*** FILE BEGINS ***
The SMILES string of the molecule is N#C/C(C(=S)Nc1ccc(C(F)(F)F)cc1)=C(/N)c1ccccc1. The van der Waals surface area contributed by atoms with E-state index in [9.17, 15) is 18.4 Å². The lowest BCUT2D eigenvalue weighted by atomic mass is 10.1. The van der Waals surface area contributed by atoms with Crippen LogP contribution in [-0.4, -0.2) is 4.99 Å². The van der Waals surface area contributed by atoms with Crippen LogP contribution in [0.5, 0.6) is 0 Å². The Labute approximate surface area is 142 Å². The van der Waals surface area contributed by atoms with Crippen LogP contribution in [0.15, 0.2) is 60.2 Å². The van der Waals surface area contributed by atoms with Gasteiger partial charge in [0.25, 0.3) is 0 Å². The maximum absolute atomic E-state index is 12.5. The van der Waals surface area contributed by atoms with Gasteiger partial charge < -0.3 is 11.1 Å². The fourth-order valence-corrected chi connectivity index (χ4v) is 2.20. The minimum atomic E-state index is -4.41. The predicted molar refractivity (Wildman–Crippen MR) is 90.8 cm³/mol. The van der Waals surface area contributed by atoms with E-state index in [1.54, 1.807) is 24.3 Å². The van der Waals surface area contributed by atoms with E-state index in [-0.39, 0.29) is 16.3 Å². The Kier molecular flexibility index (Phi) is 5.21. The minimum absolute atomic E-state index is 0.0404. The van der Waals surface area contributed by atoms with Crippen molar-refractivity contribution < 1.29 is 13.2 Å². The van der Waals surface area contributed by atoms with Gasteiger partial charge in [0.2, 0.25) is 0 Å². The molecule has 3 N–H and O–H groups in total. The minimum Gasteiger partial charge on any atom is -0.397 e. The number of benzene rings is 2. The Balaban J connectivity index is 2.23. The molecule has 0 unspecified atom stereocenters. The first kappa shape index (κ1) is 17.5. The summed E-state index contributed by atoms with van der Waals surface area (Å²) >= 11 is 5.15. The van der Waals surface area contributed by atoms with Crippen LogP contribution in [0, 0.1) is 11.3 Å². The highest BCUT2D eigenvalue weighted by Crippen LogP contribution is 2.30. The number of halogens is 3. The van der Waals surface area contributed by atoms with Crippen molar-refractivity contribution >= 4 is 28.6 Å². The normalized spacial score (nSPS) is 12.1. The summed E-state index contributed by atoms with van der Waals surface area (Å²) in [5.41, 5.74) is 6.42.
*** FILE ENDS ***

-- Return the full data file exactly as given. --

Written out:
The SMILES string of the molecule is N#C/C(C(=S)Nc1ccc(C(F)(F)F)cc1)=C(/N)c1ccccc1. The van der Waals surface area contributed by atoms with E-state index in [9.17, 15) is 18.4 Å². The lowest BCUT2D eigenvalue weighted by atomic mass is 10.1. The van der Waals surface area contributed by atoms with Crippen LogP contribution in [-0.4, -0.2) is 4.99 Å². The van der Waals surface area contributed by atoms with Crippen LogP contribution in [0.5, 0.6) is 0 Å². The Labute approximate surface area is 142 Å². The van der Waals surface area contributed by atoms with Crippen LogP contribution in [0.15, 0.2) is 60.2 Å². The van der Waals surface area contributed by atoms with Gasteiger partial charge in [0.25, 0.3) is 0 Å². The maximum absolute atomic E-state index is 12.5. The van der Waals surface area contributed by atoms with Gasteiger partial charge < -0.3 is 11.1 Å². The fourth-order valence-corrected chi connectivity index (χ4v) is 2.20. The minimum atomic E-state index is -4.41. The predicted molar refractivity (Wildman–Crippen MR) is 90.8 cm³/mol. The van der Waals surface area contributed by atoms with E-state index in [1.54, 1.807) is 24.3 Å². The van der Waals surface area contributed by atoms with E-state index in [-0.39, 0.29) is 16.3 Å². The Kier molecular flexibility index (Phi) is 5.21. The minimum absolute atomic E-state index is 0.0404. The van der Waals surface area contributed by atoms with Crippen molar-refractivity contribution < 1.29 is 13.2 Å². The van der Waals surface area contributed by atoms with Gasteiger partial charge in [0.2, 0.25) is 0 Å². The molecule has 3 N–H and O–H groups in total. The minimum Gasteiger partial charge on any atom is -0.397 e. The number of benzene rings is 2. The Balaban J connectivity index is 2.23. The molecule has 0 unspecified atom stereocenters. The first kappa shape index (κ1) is 17.5. The summed E-state index contributed by atoms with van der Waals surface area (Å²) >= 11 is 5.15. The van der Waals surface area contributed by atoms with Crippen LogP contribution in [0, 0.1) is 11.3 Å². The highest BCUT2D eigenvalue weighted by Crippen LogP contribution is 2.30. The number of halogens is 3. The van der Waals surface area contributed by atoms with Crippen molar-refractivity contribution >= 4 is 28.6 Å². The normalized spacial score (nSPS) is 12.1. The summed E-state index contributed by atoms with van der Waals surface area (Å²) in [5.41, 5.74) is 6.42.